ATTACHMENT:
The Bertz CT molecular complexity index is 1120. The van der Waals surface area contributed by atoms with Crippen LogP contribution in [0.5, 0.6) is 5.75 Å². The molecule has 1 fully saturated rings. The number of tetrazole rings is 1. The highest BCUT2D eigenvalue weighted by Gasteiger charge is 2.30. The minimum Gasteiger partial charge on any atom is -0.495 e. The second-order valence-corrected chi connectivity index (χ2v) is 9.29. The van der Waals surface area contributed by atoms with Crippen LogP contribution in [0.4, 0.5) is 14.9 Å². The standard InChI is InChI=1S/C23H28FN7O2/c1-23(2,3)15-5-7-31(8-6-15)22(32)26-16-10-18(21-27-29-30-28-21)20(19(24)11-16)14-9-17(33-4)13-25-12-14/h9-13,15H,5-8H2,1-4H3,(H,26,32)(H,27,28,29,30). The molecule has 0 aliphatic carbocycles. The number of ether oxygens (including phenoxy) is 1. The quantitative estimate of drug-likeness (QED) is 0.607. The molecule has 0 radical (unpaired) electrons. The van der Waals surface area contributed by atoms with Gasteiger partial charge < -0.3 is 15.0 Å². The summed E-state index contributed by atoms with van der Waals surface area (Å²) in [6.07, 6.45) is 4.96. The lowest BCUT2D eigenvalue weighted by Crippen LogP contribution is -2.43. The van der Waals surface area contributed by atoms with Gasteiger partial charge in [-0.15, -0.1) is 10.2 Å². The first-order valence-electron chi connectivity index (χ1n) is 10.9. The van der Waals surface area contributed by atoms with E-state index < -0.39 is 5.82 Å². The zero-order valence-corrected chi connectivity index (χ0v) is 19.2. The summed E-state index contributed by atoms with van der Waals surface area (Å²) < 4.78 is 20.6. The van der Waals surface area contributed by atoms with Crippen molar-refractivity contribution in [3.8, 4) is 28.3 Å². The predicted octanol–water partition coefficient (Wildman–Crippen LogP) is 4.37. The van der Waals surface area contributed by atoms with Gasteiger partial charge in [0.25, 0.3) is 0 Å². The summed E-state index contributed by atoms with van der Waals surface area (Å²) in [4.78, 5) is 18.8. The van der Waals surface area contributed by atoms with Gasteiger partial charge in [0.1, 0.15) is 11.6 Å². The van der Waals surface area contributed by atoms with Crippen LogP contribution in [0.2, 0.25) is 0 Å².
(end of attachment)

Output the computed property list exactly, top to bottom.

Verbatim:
The Bertz CT molecular complexity index is 1120. The van der Waals surface area contributed by atoms with Crippen LogP contribution in [0.5, 0.6) is 5.75 Å². The molecule has 1 fully saturated rings. The number of tetrazole rings is 1. The highest BCUT2D eigenvalue weighted by Gasteiger charge is 2.30. The minimum Gasteiger partial charge on any atom is -0.495 e. The second-order valence-corrected chi connectivity index (χ2v) is 9.29. The van der Waals surface area contributed by atoms with Crippen LogP contribution in [0.4, 0.5) is 14.9 Å². The standard InChI is InChI=1S/C23H28FN7O2/c1-23(2,3)15-5-7-31(8-6-15)22(32)26-16-10-18(21-27-29-30-28-21)20(19(24)11-16)14-9-17(33-4)13-25-12-14/h9-13,15H,5-8H2,1-4H3,(H,26,32)(H,27,28,29,30). The molecule has 0 aliphatic carbocycles. The number of ether oxygens (including phenoxy) is 1. The quantitative estimate of drug-likeness (QED) is 0.607. The molecule has 0 radical (unpaired) electrons. The van der Waals surface area contributed by atoms with Gasteiger partial charge < -0.3 is 15.0 Å². The summed E-state index contributed by atoms with van der Waals surface area (Å²) in [6.07, 6.45) is 4.96. The lowest BCUT2D eigenvalue weighted by Crippen LogP contribution is -2.43. The van der Waals surface area contributed by atoms with Gasteiger partial charge in [-0.15, -0.1) is 10.2 Å². The first-order valence-electron chi connectivity index (χ1n) is 10.9. The van der Waals surface area contributed by atoms with E-state index < -0.39 is 5.82 Å². The zero-order valence-corrected chi connectivity index (χ0v) is 19.2. The summed E-state index contributed by atoms with van der Waals surface area (Å²) < 4.78 is 20.6. The van der Waals surface area contributed by atoms with Crippen molar-refractivity contribution in [3.8, 4) is 28.3 Å². The predicted octanol–water partition coefficient (Wildman–Crippen LogP) is 4.37. The van der Waals surface area contributed by atoms with Gasteiger partial charge in [0.25, 0.3) is 0 Å². The summed E-state index contributed by atoms with van der Waals surface area (Å²) in [4.78, 5) is 18.8. The van der Waals surface area contributed by atoms with Gasteiger partial charge in [0.1, 0.15) is 11.6 Å². The van der Waals surface area contributed by atoms with Crippen LogP contribution in [0.2, 0.25) is 0 Å².